IP Crime: A Primer on India’s Trademark Infringement Laws

City of Skulls

 Editor’s Note: This post takes a look the consequences of infringing trademarks and other actions that are considered “IP crime” under Indian criminal laws. India’s attempts to take stricter measures to curb “IP crime” stems from its obligations under TRIPS, the WTO-administered international agreement that sets out minimum standards a signatory country must adhere to.

TRIPS and IP Crime
Article 61 of the Trade Related Aspects of Intellectual Property Rights (TRIPS) mandates that Member States must provide for criminal remedies for willful trademark counterfeiting and copyright piracy. The criminal remedies include imprisonment of the infringer(s). The Article further directs Member States to impose monetary fines and at appropriate circumstances, to search and seize the infringing/counterfeit goods. The two legal prerequisites for constituting an IP crime are 1) willfulness 2) commercial purpose. Interestingly, Article 61 speaks about only trademarks and copyrights infringements, and not other IP infringements.

India being a signatory to the TRIPS, has incorporated article 61 in her Trademarks Act, 1999 as well as the Copyright Act, 1957. The other penal statutes that are to be read with while prosecuting are the Indian Penal Code and the Code of Criminal Procedure.

What Does “Applying of a Trade-mark” Mean?
Applying of trade-marks or trademarks descriptions on any goods or services means and includes woven, impressed on or otherwise worked into, annexed or affixed to, the goods or packaging.

Falsely applying a trademark means applying of a trademark in the above mentioned manner without the authorization of the owner(s) of the trademark. Falsifying a trademark can be done by either alteration or addition or effacement of a genuine trademark which makes it to be appearing as a deceptively similar trademark.  The penal punishment for falsely applying a trademark can extend anywhere between six months to three years and fine between ₹ 50,000 to ₹ 2, 00,000 (Indian Rupees). The burden of proof that the trade-marks were applied with the authorization of the owner lies on the accused (the supposed infringer).

Criminal Penalties for Trade-mark Infringement
The penalty for selling goods or providing services in order to facilitate the commercial use of falsely applied trademarks constitutes a criminal offense. The facilitator will be subjected to imprisonment of less than six months and or fine of less than ₹ 50,000. However the conviction would be subject to other grounds such as his/her innocence and other circumstantial evidences. Subsequent commission of the above mentioned two offenses would warrant enhanced penalties- imprisonment not less than one year and fine not less than ₹ 1, 00,000.

Representing a trade-mark as registered is an offense under the Trademarks Act. Any person falsely representing an unregistered trademark(s) as registered can be punished with an imprisonment extending up to three years. Interestingly there is no cap limit on the amount of fine (as compared to the above mentioned circumstances) that can be imposed in these instances.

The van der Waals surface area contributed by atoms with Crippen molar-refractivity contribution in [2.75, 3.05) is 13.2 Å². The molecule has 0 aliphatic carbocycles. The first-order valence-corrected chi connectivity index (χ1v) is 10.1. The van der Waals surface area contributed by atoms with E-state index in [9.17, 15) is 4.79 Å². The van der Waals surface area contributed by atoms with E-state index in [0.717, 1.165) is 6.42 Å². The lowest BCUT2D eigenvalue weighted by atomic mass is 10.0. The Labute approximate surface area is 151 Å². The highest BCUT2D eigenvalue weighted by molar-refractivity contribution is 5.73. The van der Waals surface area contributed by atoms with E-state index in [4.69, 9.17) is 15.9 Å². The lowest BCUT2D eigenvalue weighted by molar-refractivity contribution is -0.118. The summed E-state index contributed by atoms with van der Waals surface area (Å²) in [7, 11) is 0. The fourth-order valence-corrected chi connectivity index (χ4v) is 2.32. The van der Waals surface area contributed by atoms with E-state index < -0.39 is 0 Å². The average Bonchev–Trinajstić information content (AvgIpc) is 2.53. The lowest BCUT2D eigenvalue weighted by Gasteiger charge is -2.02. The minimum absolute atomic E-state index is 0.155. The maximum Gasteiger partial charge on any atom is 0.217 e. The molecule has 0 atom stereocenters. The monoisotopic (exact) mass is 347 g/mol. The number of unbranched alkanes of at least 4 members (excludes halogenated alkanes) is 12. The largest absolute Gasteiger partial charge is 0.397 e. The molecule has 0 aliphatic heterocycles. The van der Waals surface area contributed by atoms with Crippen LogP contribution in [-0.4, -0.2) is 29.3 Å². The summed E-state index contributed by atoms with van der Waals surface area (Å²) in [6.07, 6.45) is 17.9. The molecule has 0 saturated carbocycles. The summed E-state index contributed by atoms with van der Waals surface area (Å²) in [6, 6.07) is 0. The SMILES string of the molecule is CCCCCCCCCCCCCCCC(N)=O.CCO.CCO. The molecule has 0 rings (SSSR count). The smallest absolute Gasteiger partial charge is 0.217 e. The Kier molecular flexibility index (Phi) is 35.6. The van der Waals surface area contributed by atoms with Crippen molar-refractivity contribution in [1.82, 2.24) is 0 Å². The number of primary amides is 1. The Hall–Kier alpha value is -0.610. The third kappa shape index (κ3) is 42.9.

What Else Falls Under “IP Crime”?
Not only the commercial use of counterfeit products constitute IP crime but fabricating the register of trade-marks (the record of all registered trademarks) or creating fake certificates as well invokes the penal provisions of the Trademarks Act resulting in imprisonment which can extend up to two years. In this case again, there is no upper limit for the amount of fine that can be imposed on the offender(s). Similarly, any person who reasonably leads other to believe that his place of business is officially connected with the Trademarks Office shall be punishable with an imprisonment which can extend to two years and or with fine with no upper limits.

Similar penal provisions for infringement of copyrights are provided in the Copyright Act with empowering the courts to order for imprisonment and or fine. Both the statutes authorize the investigating officer(s) to inspect and seize the infringing items without a warrant. Furthermore, search and seizure can be performed with only a reasonable belief of the investigating officer(s) and without waiting for the actual offense to be committed.

Conclusion
It is probably high time that the government should start thinking enforcing punitive damages against consumers willfully purchasing counterfeit goods? Establishing ‘individual purchaser’s liability’ has been in much discussion. Perhaps establishing the ‘intent and knowledge’ would be very tricky for the enforcement agencies. As long as the consumers are willing to purchase a fake or capable of being deceived into purchasing fakes there will be a desire by the criminals to exploit the opportunity and supply those goods.

Cover Image: “City of Skulls“, Courtney Rhodes, Flickr Creative Commons Attribution (CC 2.0 Generic Licence)

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About: Gokul Kamaraj

Gokul was called to the Bar in India and worked with one of the largest IP law firms in India. Currently, he is a graduate student at Osgoode Hall Law School, Toronto, and a NCA candidate. He is keen to qualify as a lawyer in Ontario and enjoys practicing in the areas of contentious and non-contentious Trademark laws.

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